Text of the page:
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CNN  — 

There needs to be enough immunity in the general population from vaccines or infections for the Covid-19 pandemic to transition to an endemic phase – similar to manageable diseases like influenza. This growing debate on whether Covid-19 is endemic really rests on what we are “willing to accept,” said CNN’s Chief Medical Correspondent Dr. Sanjay Gupta. Would we accept annual Covid-19 deaths at a level similar to that from the flu? Can that number be higher? Lower? The answer really depends on where you live.

  • This summer several rich nations, such as the United Kingdom, concluded that Covid-19 was not going away as their high vaccination rates drastically cut the number of hospitalizations and deaths. The UK dropped almost all pandemic measures. Daily cases and deaths are inching up as children return to school – 37,489 positive tests and 209 deaths were recorded on Tuesday – but UK Health Secretary Sajid Javid has played down talk of renewed restrictions, telling Sky News that the best defense against another wave was vaccines.
  • The weekly moving average of Covid-19 deaths in the US is at 1,047, around 71% lower than January’s peak, while daily new cases are averaging 153,246, according to the US Centers for Disease Control and Prevention (CDC). But the US is not yet out of the woods. A lagging vaccination rate and climbing case numbers are keeping pressure on the health care system in many states. A CDC study found that more children went to the hospital and emergency room in states with lower vaccination rates. But CDC Director Dr. Rochelle Walensky stressed last week that “more children have Covid-19 because there is more disease in the community,” and not because of increased disease severity in children.
  • Meanwhile, Singapore, one of the world’s most vaccinated nations with more than 80% fully jabbed, is taking no chances with its Delta variant outbreak. It warned this week it may need to impose more Covid-19 restrictions despite officials indicating in June that they wanted to move towards a living-with-Covid strategy – where outbreaks were controlled by vaccines and monitoring hospitalizations rather than curtailing citizens’ lives. On Tuesday, it reported 332 new cases and zero deaths.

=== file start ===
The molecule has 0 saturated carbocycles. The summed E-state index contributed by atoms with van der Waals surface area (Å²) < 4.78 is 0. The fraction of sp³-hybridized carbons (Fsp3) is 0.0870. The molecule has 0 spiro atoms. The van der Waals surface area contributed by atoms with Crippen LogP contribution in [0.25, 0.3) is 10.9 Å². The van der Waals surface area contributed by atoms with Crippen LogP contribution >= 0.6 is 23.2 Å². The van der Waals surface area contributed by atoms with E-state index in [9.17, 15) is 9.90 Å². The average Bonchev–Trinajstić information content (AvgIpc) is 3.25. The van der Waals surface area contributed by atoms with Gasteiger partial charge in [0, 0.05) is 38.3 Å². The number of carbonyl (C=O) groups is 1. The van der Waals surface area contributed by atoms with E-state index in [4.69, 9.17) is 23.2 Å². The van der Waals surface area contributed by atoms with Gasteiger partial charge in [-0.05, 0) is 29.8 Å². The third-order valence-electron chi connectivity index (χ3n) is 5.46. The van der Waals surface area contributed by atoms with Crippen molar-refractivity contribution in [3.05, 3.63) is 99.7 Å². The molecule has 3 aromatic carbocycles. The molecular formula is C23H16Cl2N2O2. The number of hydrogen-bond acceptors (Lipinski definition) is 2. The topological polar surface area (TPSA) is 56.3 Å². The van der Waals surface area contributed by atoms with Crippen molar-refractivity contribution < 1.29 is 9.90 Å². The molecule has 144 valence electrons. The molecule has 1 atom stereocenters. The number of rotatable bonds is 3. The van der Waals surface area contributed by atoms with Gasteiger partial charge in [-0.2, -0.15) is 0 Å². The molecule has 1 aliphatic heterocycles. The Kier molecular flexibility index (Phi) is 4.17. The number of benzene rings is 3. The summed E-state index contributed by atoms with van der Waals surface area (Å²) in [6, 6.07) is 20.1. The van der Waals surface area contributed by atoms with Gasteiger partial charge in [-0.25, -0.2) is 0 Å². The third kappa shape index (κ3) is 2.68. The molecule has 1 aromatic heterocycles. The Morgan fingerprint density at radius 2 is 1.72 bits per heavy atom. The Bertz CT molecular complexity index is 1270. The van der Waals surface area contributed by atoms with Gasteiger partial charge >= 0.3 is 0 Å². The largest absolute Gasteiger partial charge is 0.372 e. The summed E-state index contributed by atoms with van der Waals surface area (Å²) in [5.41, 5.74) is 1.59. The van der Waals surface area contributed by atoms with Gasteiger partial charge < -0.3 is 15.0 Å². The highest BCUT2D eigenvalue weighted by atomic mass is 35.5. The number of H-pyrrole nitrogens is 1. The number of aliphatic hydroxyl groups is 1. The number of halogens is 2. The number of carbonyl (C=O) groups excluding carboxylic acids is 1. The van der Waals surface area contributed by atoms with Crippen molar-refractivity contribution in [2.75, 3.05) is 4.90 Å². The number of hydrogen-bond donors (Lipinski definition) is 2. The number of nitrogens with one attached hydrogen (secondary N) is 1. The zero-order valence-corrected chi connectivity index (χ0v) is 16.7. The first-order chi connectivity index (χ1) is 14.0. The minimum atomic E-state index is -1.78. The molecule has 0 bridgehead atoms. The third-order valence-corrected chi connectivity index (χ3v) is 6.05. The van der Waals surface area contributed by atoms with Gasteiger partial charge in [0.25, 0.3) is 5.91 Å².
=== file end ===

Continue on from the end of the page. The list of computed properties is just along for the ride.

• After 18 months of basking in their success in keeping Covid out, Australian politicians are now being forced to pivot from a zero-Covid strategy to living with the virus under limited restrictions when at least 70% of eligible people have received two vaccine doses. The question is how they can convince Australians to support the national plan when those in parts of the country that have managed to contain Covid-19, including the states of Western Australia and Queensland, have little appetite to open borders and allow the virus in. Making matters worse, Australia has struggled to vaccinate its population due to a lack of urgency and inadequate supplies. As of last week, only about 37% of people over the age of 16 had received two doses.
  • Most countries in the world are far from hitting the endemic phase of the pandemic. Only 3% of Africa’s more than 1 billion people have been fully vaccinated – a sharp contrast from Europe, where 57% have received a full course of vaccination, the World Health Organization said. A planned shipment of Johnson & Johnson Covid-19 vaccines from South Africa to Europe was suspended last week after the deal was criticized by health activists.
  • The Climate Action Network (CAN), which includes groups from more than 130 countries, called for a delay to November’s UN climate conference in Scotland. They argue that the failure to provide vaccines to millions of people in poor countries, as well as the high costs of travel and accommodation, would mean countries most affected by the climate crisis will be absent from the COP26 talks. The UK COP26 Presidency has said that it is providing vaccines to all delegates who have requested them, with the first shots beginning this week.


Q: What can parents do to keep kids safe at school?

A: One of the easiest ways parents can help infections stay out of school is to talk to their children every day to see how they are feeling and keep them home if they’re sick.